While life insurance is a relevant form of protection for a great number of people, it can be especially vital for a small business owner.
Canada is home to over 850,000 entrepreneurs, and the majority of them actually own small or medium-sized businesses. This situation raises the question of succession planning: would these SMEs be able to survive if the owner or one of the co-owners suddenly disappeared? As we can see from the following graphic, this is highly debatable.
These figures would seem to make a strong case in favour of life insurance for the business owner or partners. In fact, life insurance could satisfy at least seven strategic objectives.
Protect the company against losing a key person
A company’s success may sometimes be based on the presence of a few key people. One might be the founder or a partner, but another could be a key resource who does not necessarily have equity in the company: an outstanding VP of marketing, a brilliant designer, a computer expert who’s ahead of the curve, etc. If this person were to die unexpectedly, life insurance could offer the company a temporary financial cushion, providing enough time to find a new employee of the same calibre.
Ensure the survival of the company and the brand
In the event that the entrepreneur him- or herself were to die, the very survival of the company could be at stake. Some customers might worry about continued access to the products or services they receive. Creditors might also become nervous about the possibility of defaulted payments. In this case, life insurance could provide a source of cash to tide the company over while it implements the succession plan that would reassure both groups. Furthermore, if the death unfortunately led to company bankruptcy, it is good to know that an insurance policy, unlike other assets, generally can’t be seized by creditors.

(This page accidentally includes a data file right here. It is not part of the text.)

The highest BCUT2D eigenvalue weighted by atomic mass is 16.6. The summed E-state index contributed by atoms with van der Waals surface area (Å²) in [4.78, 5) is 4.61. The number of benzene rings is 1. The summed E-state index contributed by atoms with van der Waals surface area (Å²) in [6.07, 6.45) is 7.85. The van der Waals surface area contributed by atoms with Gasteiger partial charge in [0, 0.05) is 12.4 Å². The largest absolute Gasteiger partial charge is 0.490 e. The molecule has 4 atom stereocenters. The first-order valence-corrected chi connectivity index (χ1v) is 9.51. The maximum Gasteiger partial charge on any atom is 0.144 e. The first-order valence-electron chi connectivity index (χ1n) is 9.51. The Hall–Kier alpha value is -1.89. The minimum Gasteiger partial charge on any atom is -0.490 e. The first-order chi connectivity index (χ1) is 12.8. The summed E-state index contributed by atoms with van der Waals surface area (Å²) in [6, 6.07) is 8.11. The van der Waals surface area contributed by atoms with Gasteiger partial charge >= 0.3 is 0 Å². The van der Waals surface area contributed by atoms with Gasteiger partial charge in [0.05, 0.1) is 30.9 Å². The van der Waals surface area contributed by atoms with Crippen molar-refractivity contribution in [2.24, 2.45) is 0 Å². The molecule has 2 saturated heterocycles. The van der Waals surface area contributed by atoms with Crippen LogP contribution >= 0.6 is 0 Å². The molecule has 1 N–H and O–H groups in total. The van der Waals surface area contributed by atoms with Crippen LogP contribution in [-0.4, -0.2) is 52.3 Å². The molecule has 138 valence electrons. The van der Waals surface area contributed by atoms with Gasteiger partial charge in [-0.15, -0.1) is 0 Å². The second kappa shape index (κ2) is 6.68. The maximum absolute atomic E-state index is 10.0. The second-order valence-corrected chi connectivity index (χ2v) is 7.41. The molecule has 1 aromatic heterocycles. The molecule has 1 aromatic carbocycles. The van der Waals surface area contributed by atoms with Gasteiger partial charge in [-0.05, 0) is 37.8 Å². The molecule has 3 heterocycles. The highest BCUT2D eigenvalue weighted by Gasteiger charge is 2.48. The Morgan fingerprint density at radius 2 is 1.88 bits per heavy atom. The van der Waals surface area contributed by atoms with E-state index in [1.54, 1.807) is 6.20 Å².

Provide the estate with an exit strategy
Entrepreneurs usually have an exit strategy for themselves, which may include selling the business to a new group of investors so that the entrepreneur can go on to pursue other investments – or retirement. Life insurance could be seen as an exit strategy for the entrepreneur’s heirs should he or she die prematurely. By providing capital at death, life insurance could allow the business partners to buy back any shares left to the entrepreneur’s heirs.
Cover the tax bill
When an entrepreneur dies, just as for everyone else, he or she is deemed to have disposed of all assets and the estate must pay the associated taxes. These assets include the fair market value of the company, and a percentage of the capital gain on the company would be taxable. Life insurance could be used to pay this tax bill. Note that the deceased’s property may be “rolled over” tax free to a surviving spouse, but not to children.
Divide the bequest fairly among the heirs
It sometimes happens that the entrepreneur’s children are involved in the business – but not necessarily all of the children. The capital provided by life insurance could help to balance the estate between the children who are interested in taking the business farther and those who are not.
From a more immediately operational standpoint, life insurance could also help an entrepreneur to obtain the financing needed for business development by providing creditors with a guarantee that they would be repaid in the event of the entrepreneur’s death.
A tax-efficient solution
Last but not least, remember that the benefits paid by a life insurance policy are not taxable. Along with the need for protection summarized above, this status paves the way for certain investment strategies, especially if the entrepreneur has additional capital to invest after having maxed out registered vehicles such as the RRSP, TFSA and RESP.
For more information about life insurance strategies tailored to the needs of entrepreneurs, talk to your mutual fund representative or financial services professional.
The following sources were used to prepare this article:
Business News Daily, “When Founders Die, Businesses Suffer”.
Canadian Life and Health Insurance Association, “A Guide to Life Insurance”.
Conseiller, “4 raisons de recommander une assurance vie”.
Entrepreneurship in a Box, “7 Crucial Reasons Why You Need Life Insurance as an Entrepreneur”.
Fabric, “What Entrepreneurs Need to Know About Life Insurance”.
Forbes, “Many Firms Don’t Survive After Owners Die”.
InfoPrimes, “Les avantages d’une assurance vie pour un entrepreneur”.
Profitable Venture, “13+ Reasons Why Entrepreneurs Need Life Insurance Policy”.